Alaska health care association sues State of Alaska over Medicaid rate cuts

Published: Jul. 17, 2019 at 5:32 PM AKDT
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The Alaska State Hospital and Nursing Home Association (ASHNHA) has sued the State of Alaska over cuts made to Medicaid reimbursement rates through emergency regulations.

The lawsuit, filed in Anchorage Superior Court on June 12, alleges that the emergency regulations used by the Department of Health and Social Services are arbitrary and violate due process.

Former Alaska Attorney General Jahna Lindemuth, who served under Gov. Bill Walker, is representing ASHNHA in the suit as a private attorney along with Scott Kendall, Walker’s chief of staff.

Lindemuth deferred public comments for the case to Becky Hultberg, the CEO and President of ASHNHA.

On June 28, Gov. Mike Dunleavy announced his line-item vetoes to the state’s operating budget, including a cut of $58 million to Medicaid from general fund dollars and a $19 million cut in federal match dollars.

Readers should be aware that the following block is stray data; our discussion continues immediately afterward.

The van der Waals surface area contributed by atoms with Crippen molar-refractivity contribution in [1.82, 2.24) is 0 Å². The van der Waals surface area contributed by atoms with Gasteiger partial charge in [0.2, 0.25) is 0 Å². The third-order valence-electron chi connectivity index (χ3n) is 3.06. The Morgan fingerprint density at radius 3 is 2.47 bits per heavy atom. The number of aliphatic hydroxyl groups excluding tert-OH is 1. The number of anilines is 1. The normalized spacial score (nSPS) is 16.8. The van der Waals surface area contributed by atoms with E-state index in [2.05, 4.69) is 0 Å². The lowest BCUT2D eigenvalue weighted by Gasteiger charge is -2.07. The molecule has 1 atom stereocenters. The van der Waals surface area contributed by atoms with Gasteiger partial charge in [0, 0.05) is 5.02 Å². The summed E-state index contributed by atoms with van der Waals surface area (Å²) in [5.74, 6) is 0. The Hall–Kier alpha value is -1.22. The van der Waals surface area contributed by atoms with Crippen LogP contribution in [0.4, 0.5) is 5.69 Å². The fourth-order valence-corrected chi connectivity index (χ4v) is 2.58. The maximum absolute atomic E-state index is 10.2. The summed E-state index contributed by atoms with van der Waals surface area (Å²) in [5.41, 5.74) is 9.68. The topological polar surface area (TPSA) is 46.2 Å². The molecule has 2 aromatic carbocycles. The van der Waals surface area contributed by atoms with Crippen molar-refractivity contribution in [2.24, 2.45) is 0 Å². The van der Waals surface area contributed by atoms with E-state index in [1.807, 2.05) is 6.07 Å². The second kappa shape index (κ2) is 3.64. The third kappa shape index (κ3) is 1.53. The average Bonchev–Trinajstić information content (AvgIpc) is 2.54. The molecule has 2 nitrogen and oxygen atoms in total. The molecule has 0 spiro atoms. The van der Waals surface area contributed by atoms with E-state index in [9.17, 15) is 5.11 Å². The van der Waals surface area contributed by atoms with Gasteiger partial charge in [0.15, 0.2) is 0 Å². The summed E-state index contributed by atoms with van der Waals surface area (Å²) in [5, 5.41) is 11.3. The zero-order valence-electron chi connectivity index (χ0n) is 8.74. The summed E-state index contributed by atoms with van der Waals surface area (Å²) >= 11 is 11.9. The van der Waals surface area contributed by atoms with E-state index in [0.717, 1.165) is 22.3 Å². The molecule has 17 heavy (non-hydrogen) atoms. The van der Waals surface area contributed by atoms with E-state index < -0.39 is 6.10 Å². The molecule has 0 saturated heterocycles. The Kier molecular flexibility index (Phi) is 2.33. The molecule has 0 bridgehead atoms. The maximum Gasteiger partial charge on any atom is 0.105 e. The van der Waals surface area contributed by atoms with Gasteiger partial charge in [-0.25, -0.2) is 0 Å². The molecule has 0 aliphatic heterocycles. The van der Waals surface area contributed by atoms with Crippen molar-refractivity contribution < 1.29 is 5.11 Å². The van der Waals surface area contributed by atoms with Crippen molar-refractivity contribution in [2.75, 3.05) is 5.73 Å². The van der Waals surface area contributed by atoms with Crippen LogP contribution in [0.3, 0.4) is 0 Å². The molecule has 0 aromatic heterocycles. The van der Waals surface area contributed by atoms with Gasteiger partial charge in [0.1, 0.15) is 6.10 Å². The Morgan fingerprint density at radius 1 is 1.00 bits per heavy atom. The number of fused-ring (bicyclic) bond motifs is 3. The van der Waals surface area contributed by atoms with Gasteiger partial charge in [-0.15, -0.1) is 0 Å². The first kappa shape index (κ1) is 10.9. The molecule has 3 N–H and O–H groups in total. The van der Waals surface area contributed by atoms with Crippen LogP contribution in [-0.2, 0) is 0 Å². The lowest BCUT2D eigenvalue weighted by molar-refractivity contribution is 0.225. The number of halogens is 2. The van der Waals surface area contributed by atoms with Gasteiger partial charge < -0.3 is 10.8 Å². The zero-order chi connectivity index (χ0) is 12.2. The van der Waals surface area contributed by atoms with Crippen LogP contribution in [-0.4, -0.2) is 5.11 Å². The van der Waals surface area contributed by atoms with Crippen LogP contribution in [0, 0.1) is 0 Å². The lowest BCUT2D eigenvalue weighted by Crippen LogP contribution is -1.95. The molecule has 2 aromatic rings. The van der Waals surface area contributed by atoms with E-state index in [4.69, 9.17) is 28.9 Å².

On the same day, DHSS Commissioner Adam Crum announced that Medicaid payment rates would be slashed through emergency regulations.

The cut to reimbursement rates was implemented on July 1, just three days after the announcement from Crum, and expire on October 28. The stated intention was to make the cuts permanent.

“From a Friday when the emergency regulations dropped, to a Monday when they took effect, most of the providers in the state accepting Medicaid patients essentially took a pay cut,” said Hultberg. “That’s an incredibly short timeframe to be making those sorts of adjustments.”

The impact, according to Hultberg, was an immediate five percent cut for providers. The emergency regulations also state that a rate rise with inflation would be frozen, meaning the cut would be closer to seven or eight percent for providers.

The lawsuit argues that using emergency regulations to make the cuts is inappropriate as the “underfunding is an occurrence entirely of the Dunleavy Administration’s own deliberate creation.”

“The emergency regulatory process is typically used for things that are life, health or safety,” Hultberg said. “We are very concerned about the precedent of using the emergency regulatory process to reduce provider rates.”

Hultberg said that ASHNHA wanted officials to go through the processes of public consultation required under federal law before the cuts take place.

Matt Shuckerow, the governor’s press secretary, sent an email saying that the governor’s office does “not comment on pending litigation.”

The DHSS commissioner is accepting public comment on the rate change

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